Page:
The crown prosecution service named Russian intelligence officers Alexander Petrov and Ruslan Boshirov as the suspects. “So this was not a rogue operation”.
Speaking ahead of the announcement, Kremlin spokesman Dmitry Peskov on Wednesday denied any Russian role in the poisoning, saying that Russia has no new information about it because Britain has refused to share case files. Rather than accept responsibility for its actions, the Russian government has offered only denials and counteraccusations – anything to deflect attention and distract from its guilt.
Russia’s UN Ambassador accused London of “unleashing a disgusting anti-Russia hysteria”.
Later Thursday, British UN Ambassador Karen Pierce reiterated before the 15-member UN Security Council in NY that the evidence pointed to Russian involvement. Zakharova also said Moscow had asked the British embassy to let it examine fingerprint records that Russian nationals have to provide to obtain a British visa.
Police also appealed to the public to share any information on them.
Still, the release of Britain’s forensic evidence will have much wider ramifications for Russia’s relations with Western countries.
Prosecutors will not be applying to Russian Federation for the extradition of the two men, but a European Arrest Warrant has been obtained.
Ruslan Boshirov has a profile on a Russian social media site, My World, that was posted in July 2013.
Basu added that photos of the men were being made public in the hope that a member of the public will recognise them.
He said the pair, who are in their 40s, flew into London two days before the attack and stayed in a hotel, where traces of Novichok were found in their room.
They paid a day-trip to Salisbury, a sleepy city in the southwest of England, on the Saturday to carry out reconnaissance.
Britain’s United Nations ambassador is accusing Russia of failing to uphold the ban on using chemical weapons by recklessly using a military-grade nerve agent to try to murder a former Russian spy and playing “dice” with the lives of the people of the southern England town where he lived.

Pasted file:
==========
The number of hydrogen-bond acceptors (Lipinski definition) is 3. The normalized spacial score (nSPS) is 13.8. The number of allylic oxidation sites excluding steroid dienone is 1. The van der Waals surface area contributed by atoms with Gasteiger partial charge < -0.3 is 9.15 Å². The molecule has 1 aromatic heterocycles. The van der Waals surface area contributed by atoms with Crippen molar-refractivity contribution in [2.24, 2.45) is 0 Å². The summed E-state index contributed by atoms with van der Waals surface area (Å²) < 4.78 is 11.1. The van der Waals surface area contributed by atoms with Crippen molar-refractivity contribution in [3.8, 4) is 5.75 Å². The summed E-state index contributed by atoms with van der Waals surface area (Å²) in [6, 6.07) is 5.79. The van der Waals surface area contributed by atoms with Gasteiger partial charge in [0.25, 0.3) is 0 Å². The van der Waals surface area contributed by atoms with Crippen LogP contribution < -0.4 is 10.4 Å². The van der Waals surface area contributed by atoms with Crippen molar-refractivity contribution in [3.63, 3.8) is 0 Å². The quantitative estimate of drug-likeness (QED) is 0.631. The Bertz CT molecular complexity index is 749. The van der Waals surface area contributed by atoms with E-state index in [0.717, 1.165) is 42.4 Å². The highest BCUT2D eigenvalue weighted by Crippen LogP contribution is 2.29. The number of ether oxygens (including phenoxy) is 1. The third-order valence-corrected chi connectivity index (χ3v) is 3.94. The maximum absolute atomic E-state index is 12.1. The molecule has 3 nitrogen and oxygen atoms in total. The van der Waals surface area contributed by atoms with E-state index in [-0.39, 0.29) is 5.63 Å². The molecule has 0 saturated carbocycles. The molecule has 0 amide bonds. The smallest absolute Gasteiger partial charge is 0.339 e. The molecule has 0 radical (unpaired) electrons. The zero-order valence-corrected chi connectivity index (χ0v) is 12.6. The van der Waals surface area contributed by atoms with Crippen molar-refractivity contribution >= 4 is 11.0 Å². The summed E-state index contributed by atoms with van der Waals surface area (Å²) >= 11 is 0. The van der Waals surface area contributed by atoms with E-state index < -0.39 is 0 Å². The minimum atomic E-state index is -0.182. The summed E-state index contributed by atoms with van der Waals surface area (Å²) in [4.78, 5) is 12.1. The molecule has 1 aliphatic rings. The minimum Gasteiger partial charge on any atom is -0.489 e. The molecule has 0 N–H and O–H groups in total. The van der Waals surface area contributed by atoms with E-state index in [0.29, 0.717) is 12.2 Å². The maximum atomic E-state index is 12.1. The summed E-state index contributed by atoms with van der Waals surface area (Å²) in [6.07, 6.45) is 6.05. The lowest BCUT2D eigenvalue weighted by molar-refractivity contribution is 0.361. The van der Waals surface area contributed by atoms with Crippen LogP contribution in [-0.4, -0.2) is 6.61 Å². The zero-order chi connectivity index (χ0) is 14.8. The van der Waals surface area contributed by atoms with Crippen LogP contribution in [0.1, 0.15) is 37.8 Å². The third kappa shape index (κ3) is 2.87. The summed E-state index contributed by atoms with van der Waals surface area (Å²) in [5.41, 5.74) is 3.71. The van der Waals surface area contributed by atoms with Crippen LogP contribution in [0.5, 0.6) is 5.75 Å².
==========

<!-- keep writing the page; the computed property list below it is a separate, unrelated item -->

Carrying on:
They were in hospital for weeks and have both now been discharged.
Fontanka said people using the passports in the names of Petrov and Boshirov travelled to Amsterdam, Geneva, Milan and Paris on multiple occasions between September 2016 and March 2018.
Police revealed further details of how they believed Petrov and Boshirov managed to sneak Novichok, which is banned under worldwide chemical weapons laws, into the country.
Gudkov’s tweet was an allusion to Andrei Lugovoi, the former KGB agent who was accused by Britain of murdering the Kremlin critic Alexander Litvinenko with polonium-210, a rare radioactive isotope, in London in 2006. He was freed from prison during a spy swap in 2010 and moved to the United Kingdom.
Police officers wear protective suits inside the fence of “Ashley Wood Recovery”, a vehicle recovery business in Salisbury, near where the auto of Sergei Skripal was taken on March 13, 2018.
In the nearby town of Amesbury, local woman Dawn Sturgess died and her boyfriend Charlie Rowley was sickened after they came across remnants of the poison in June.
The Indian-origin top counter-terrorism officer said a Nina Ricci “Premier Jour” perfume bottle with a specially made poison applicator was recovered by police. Her partner, Charlie Rowley, was also stricken but survived.